Production preparations begin at Saab Automobile

Following the deals signed earlier this week, Saab are now negotiating with suppliers to ensure parts delivery and the intention is to restart with limited production in the Saab factory tomorrow.

Below are a couple of photos from inside the Saab factory in Trollhattan today. Whilst maintenance crews have been on site for all of the shut down period, they are now powering up the machines that have been idled in preparation for tomorrow’s restart.

I know from the guys I spoke to today that it’s going to be fantastic for everyone to see vehicles progressing through these production lines again.


It felt a little lonely walking through production with no vehicles moving through. It was as if the factory was missing its pulse.

But at least, now, the lights are on. Tomorrow, these vehicles will move again for the first time in three weeks.

The robotics at the ‘marriage point’ – that’s where the body meets the chassis – are being checked for correct operation and calibration after being restarted….

More controls being checked prior to operation….

This machine fixes the wheel nuts to cars and has different torque settings depending on which vehicle is next on the production line. It’s also being checked to ensure that the software and torque settings have been retained after the restart. In such a factory, the majority of assembly and production is done by machines. However, there are some tasks that require human assistance. In the case of machines, accidents are certainly less likely to occur than in production processes where humans are involved. It is common for factory owners to provide protective equipment such as headgear, hand gloves (possibly purchased from Unigloves), and safety glasses in order to minimize the risk of accidents.


Again, it’ll be great to get back to doing what we do best at Saab – building our cars.

On a personal note, I’ll be on a plane somewhere around Hong Kong and on my way home when production actually begins, which is disappointing for me. I’m so happy for the company, though, that we can restart and be a car company again.

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  1. What about unpainted/unprimered car bodies? Do they begin to rust in 3 weeks of idle?

    1. Probably not, the sheet metal is usually covered by a thin layer of protective coating oil and the metal itself is galvanized to resist rust. Only action needed is probably to clean off any dust that may have settled on the car bodies.

  2. I can understand you felt entitled to receive more information, but I think dishonesty is a rather heavy charge you put on Saab. Please don’t misjudge personal frustration, which we all had the last few weeks, and start blaming. (in reply of the former reaction of Paul)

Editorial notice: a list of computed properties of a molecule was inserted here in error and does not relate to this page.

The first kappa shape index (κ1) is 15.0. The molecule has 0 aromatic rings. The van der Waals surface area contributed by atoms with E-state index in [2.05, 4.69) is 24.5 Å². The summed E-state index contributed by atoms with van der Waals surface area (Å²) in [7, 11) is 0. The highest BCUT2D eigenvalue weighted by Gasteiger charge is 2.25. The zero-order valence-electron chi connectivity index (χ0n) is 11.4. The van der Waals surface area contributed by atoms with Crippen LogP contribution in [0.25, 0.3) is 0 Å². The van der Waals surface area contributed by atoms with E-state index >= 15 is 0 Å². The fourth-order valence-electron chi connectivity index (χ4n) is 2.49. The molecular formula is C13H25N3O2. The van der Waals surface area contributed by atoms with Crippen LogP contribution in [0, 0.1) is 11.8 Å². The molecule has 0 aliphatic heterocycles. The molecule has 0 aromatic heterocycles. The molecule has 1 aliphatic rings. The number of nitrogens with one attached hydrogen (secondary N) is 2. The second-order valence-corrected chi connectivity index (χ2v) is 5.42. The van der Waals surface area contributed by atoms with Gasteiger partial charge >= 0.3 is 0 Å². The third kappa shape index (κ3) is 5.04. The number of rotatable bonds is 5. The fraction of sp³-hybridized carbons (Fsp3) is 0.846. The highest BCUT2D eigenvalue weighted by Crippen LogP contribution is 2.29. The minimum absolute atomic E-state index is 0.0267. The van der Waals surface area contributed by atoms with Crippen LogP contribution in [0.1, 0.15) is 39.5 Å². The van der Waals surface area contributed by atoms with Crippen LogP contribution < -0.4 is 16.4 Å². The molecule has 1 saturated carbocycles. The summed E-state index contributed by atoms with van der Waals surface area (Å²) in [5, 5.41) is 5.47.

I for myself think that not a lot of car companies have such an open podium to react. Including pictures, status and even feedback from a Saab-employee itself. It’s a risk of having such a blog, please let us (the interested and passioned readers) enjoy and leave unfunded naming and shaming to your own post-it notes.

  3. Ton, thanks for your support. I think it’s fair to say that there’s a very high awareness at Saab of the need to be good stewards with the resources we’ve got. From the internal point of view, I can say that a lot of people are re-thinking ways to do the things we’ve traditionally done. It’s been a very humbling experience for everyone and whilst we can’t promise the kind of transparency Paul might seek (this is not a publicly funded agency, it’s a business), there is a definite commitment there to build faith with our stakeholders.

    1. “It’s been a very humbling experience for everyone and whilst we can’t promise [complete transparency], there is a definite commitment there to build faith with our stakeholders.”

      This is exactly why we love Saab as a company. It’s easy to fall in love with a car, or any other product. But admiring Saab the entity as most of us do requires years of honest effort on Saab’s part. Saab’s openness throughout this tough process (including your own new position, Swade) just proves that Saab is committed to earning the trust and loyalty of its customers and partners.

      Speaking for myself, I very much appreciate the enormous determination Saab has shown lately in protecting its products, employees and customers. A lesser company would have folded long ago. All of which will only make Saab’s bright future all the sweeter.

  4. Verzeihung, aber Übersetzung ins Russische ist wirklich schlimm!!!
    Sorry, but your russian translation is relly bad!!!
    Извините, но перевод статьи на русский просто ужасен!!!

    Denys Maiier

  5. I presume Paul will never had the responsibilaty for such an amount of families , who eat their bread from building SAABs. Anyway, if I was prepairing a partnership with another car factory to save SAAB again, I would never bring bad news…but preach hope. The latest achievements of Victor Muller tells me he has been right.
    Peter, former SAAB dealer employee, The Netherlands

  6. I would like the SAAB factory sometime. I was in auto parts manufacturing for 21 years and miss the “pulse” sometimes.